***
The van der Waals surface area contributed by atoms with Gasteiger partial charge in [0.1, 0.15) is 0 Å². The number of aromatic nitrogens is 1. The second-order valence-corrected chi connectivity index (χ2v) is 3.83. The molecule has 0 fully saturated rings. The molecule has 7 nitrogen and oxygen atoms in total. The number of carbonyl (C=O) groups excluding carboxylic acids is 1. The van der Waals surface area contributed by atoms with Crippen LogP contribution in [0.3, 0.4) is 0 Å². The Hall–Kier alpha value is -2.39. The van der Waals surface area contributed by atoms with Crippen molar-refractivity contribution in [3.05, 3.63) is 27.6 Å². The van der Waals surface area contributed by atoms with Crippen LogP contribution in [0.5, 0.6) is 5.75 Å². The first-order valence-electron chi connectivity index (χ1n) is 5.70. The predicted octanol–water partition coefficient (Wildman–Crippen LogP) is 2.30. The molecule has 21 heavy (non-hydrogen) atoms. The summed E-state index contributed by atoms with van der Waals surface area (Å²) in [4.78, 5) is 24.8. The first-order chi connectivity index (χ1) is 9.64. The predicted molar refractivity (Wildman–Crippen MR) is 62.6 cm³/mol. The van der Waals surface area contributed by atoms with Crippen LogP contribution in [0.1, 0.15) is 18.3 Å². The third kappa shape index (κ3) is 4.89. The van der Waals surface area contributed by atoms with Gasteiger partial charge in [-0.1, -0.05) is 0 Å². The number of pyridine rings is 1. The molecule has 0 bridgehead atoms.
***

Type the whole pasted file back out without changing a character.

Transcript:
The van der Waals surface area contributed by atoms with Gasteiger partial charge in [0.1, 0.15) is 0 Å². The number of aromatic nitrogens is 1. The second-order valence-corrected chi connectivity index (χ2v) is 3.83. The molecule has 0 fully saturated rings. The molecule has 7 nitrogen and oxygen atoms in total. The number of carbonyl (C=O) groups excluding carboxylic acids is 1. The van der Waals surface area contributed by atoms with Crippen LogP contribution in [0.3, 0.4) is 0 Å². The Hall–Kier alpha value is -2.39. The van der Waals surface area contributed by atoms with Crippen molar-refractivity contribution in [3.05, 3.63) is 27.6 Å². The van der Waals surface area contributed by atoms with Crippen LogP contribution in [0.5, 0.6) is 5.75 Å². The first-order valence-electron chi connectivity index (χ1n) is 5.70. The predicted octanol–water partition coefficient (Wildman–Crippen LogP) is 2.30. The molecule has 21 heavy (non-hydrogen) atoms. The summed E-state index contributed by atoms with van der Waals surface area (Å²) in [4.78, 5) is 24.8. The first-order chi connectivity index (χ1) is 9.64. The predicted molar refractivity (Wildman–Crippen MR) is 62.6 cm³/mol. The van der Waals surface area contributed by atoms with Crippen LogP contribution in [0.1, 0.15) is 18.3 Å². The third kappa shape index (κ3) is 4.89. The van der Waals surface area contributed by atoms with Gasteiger partial charge in [-0.1, -0.05) is 0 Å². The number of pyridine rings is 1. The molecule has 0 bridgehead atoms.